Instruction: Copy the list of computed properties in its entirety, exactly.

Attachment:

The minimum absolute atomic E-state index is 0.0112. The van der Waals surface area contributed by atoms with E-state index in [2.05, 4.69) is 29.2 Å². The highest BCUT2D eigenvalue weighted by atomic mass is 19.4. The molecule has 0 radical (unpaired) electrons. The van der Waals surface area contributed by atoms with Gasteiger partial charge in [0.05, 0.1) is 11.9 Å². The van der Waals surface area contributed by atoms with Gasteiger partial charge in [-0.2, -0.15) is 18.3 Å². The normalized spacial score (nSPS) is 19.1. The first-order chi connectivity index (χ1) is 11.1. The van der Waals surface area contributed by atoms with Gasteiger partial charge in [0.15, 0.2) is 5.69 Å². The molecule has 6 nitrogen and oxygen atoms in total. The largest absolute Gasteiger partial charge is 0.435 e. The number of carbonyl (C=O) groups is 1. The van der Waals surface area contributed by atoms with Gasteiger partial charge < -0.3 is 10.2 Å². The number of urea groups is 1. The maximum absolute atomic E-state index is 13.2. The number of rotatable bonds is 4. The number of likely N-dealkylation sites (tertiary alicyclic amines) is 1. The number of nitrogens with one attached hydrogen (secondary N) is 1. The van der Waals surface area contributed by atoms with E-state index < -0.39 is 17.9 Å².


The minimum absolute atomic E-state index is 0.0112. The van der Waals surface area contributed by atoms with E-state index in [2.05, 4.69) is 29.2 Å². The highest BCUT2D eigenvalue weighted by atomic mass is 19.4. The molecule has 0 radical (unpaired) electrons. The van der Waals surface area contributed by atoms with Gasteiger partial charge in [0.05, 0.1) is 11.9 Å². The van der Waals surface area contributed by atoms with Gasteiger partial charge in [-0.2, -0.15) is 18.3 Å². The normalized spacial score (nSPS) is 19.1. The first-order chi connectivity index (χ1) is 11.1. The van der Waals surface area contributed by atoms with Gasteiger partial charge in [0.15, 0.2) is 5.69 Å². The molecule has 6 nitrogen and oxygen atoms in total. The largest absolute Gasteiger partial charge is 0.435 e. The number of carbonyl (C=O) groups is 1. The van der Waals surface area contributed by atoms with Gasteiger partial charge < -0.3 is 10.2 Å². The number of urea groups is 1. The maximum absolute atomic E-state index is 13.2. The number of rotatable bonds is 4. The number of likely N-dealkylation sites (tertiary alicyclic amines) is 1. The number of nitrogens with one attached hydrogen (secondary N) is 1. The van der Waals surface area contributed by atoms with E-state index < -0.39 is 17.9 Å².